|Ambulance Service Makes AFD Special|
Published: Friday, 24 August 2012 04:48
Members of the Alameda Fire Department (AFD) were among the firefighters who rode their bicycles from Sausalito to Half Moon Bay last Sunday. They were riding to raise money to help fight cancer. AFD firefighters Scott West, Rich Navarro and Steve Mrak all made the ride. The day held special significance for AFD as the ride remembered AFD firefighter Scott Carnevale who succumbed to cancer on Jan. 3, 2011.
The department actually has 97 sworn firefighters and seven additional office personnel who are not sworn.’ — Fire Chief Mike D’Orazi
Alameda Fire Department (AFD) Chief Mike D'Orazi sat down with the Alameda Sun on Tuesday to respond to the story in last week's paper ("AFD Staffing as Compared to Similar Cities," Aug. 16).
"When you compare Alameda Fire Department (AFD) to the fire departments in Redwood City and Mountain View, there is one service that Redwood City and Mountain View don't offer," D'Orazi said. "We run ambulance services."
Unlike the departments in the other two cities, AFD has three ambulance transport units.
D'Orazi points to one similarity. Each of the three cities has 18 firefighters dedicated to fire engines and fire trucks. But neither Redwood City nor Mountain View has six firefighters dedicated to the ambulance service.
"They only have staffing on their fire engines and fire trucks," D'Orazi said. "But that staffing is very similar to AFD."
D'Orazi said that comparisons should not include Redwood City or Mountain View, but should include Palo Alto and South San Francisco. The latter two cities are more similar to Alameda in terms of size and service because both have firefighters running ambulance transport services. The fire departments in Berkeley and San Ramon Valley could also paint a more accurate comparison of staffing and needs in comparison to AFD, he said.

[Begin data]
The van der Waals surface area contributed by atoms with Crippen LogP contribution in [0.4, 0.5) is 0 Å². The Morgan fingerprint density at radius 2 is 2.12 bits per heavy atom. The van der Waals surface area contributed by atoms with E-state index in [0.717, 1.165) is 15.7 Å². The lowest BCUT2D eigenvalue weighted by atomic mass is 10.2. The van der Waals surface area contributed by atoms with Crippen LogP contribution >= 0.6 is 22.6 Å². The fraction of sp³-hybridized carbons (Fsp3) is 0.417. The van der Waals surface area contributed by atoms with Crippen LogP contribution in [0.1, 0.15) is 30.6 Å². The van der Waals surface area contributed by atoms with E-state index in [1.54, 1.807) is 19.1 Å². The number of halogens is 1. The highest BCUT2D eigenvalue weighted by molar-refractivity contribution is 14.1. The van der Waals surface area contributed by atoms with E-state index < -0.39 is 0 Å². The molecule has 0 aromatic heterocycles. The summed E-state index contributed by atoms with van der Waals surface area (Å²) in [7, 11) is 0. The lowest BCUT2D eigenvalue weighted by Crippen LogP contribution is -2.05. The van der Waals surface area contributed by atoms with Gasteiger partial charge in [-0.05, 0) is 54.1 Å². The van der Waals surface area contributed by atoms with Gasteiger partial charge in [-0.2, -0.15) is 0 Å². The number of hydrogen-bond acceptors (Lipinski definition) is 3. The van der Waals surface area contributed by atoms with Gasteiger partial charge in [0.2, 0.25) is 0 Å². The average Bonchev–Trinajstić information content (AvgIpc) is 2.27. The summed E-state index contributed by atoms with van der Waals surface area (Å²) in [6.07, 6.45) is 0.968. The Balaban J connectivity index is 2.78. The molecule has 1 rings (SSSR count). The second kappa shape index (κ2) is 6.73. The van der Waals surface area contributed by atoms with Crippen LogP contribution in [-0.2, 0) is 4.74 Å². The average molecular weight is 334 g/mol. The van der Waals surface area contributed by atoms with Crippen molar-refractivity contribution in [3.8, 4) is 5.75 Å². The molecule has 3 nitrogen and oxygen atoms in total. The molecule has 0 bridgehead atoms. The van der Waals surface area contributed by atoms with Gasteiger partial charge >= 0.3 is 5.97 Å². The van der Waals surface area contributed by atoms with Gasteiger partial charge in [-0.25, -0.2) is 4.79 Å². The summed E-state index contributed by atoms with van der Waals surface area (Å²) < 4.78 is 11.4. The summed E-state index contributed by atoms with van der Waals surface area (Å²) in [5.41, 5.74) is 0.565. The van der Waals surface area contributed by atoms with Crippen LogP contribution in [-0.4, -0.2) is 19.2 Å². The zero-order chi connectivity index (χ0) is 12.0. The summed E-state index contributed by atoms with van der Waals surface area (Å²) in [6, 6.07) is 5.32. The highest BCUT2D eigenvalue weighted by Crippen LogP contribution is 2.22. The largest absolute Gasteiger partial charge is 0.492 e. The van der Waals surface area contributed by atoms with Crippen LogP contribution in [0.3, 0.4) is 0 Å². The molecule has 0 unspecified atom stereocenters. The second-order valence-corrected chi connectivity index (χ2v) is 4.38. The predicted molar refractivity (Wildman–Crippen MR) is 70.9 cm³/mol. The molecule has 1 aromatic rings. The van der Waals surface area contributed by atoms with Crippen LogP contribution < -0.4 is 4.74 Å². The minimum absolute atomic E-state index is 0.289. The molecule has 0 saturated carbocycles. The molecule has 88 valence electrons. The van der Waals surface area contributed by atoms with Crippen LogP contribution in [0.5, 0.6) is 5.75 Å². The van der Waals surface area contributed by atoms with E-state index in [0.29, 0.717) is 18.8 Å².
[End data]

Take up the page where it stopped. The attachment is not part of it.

D'Orazi also casts a critical eye on the recommendations in the 2008 report prepared for the city by the consulting firm ICMA. The report recommended employing a chief, a deputy chief and five captains. "This is not consistent with the way the AFD is organized," D'Orazi said. "If you take a look at the staffing models of other Bay Area fire departments like Mountain View and Redwood City, nobody has that type of model."
"If you look at our organization, we have one chief, no deputy chiefs and four division chiefs," D'Orazi said.
Chief Daren Olsen is the administrative chief; one battalion chief works each of the department's three shifts.
Redwood City's fire department has a fire chief, a deputy fire chief, four or five battalion chiefs and a fire marshal, the equivalent of a deputy chief.
"The upper management of our department is significantly more constricted," he said.
D'Orazi pointed to an inaccuracy in last week's story. AFD does not have 118 firefighters, as reported. "The department actually has 97 sworn firefighters and seven additional office personnel who are not sworn," he said.
He pointed to some key questions that need consideration when analyzing a fire department. How many people do you have on each engine? How many people are staffed on each truck? How many firefighters do you have on ambulance? "We are certainly not over-inflated as far as staffing levels are concerned," he said. "We run lean."
He pointed out that three firefighters staff each engine and truck company. "This is actually below the nationally recognized standard of four," he said. "We do this because we have ambulances staffed with firefighters. The cities of Berkeley, Palo Alto, and South San Francisco all run operations in much the same way."
He pointed out that AFD's engines have a captain, an apparatus operator who drives and operates the pumps and a firefighter; one of those three is also a paramedic. Redwood City does not have a paid driver position. Instead, they have firefighters who drive and ride as firefighters."
D'Orazi said that looking at the staffing levels of neighboring fire departments like Berkeley, Napa, Fremont, Hayward, all places of similar geography, could give a better understanding of the staffing issue. The ICMA, ISO, City Gate, and TriData reports are all available on the city's website.
When the ICMA report came out, it called for potentially closing fire station No. 3 and reducing staff. But the other three reports came to an entirely different conclusion.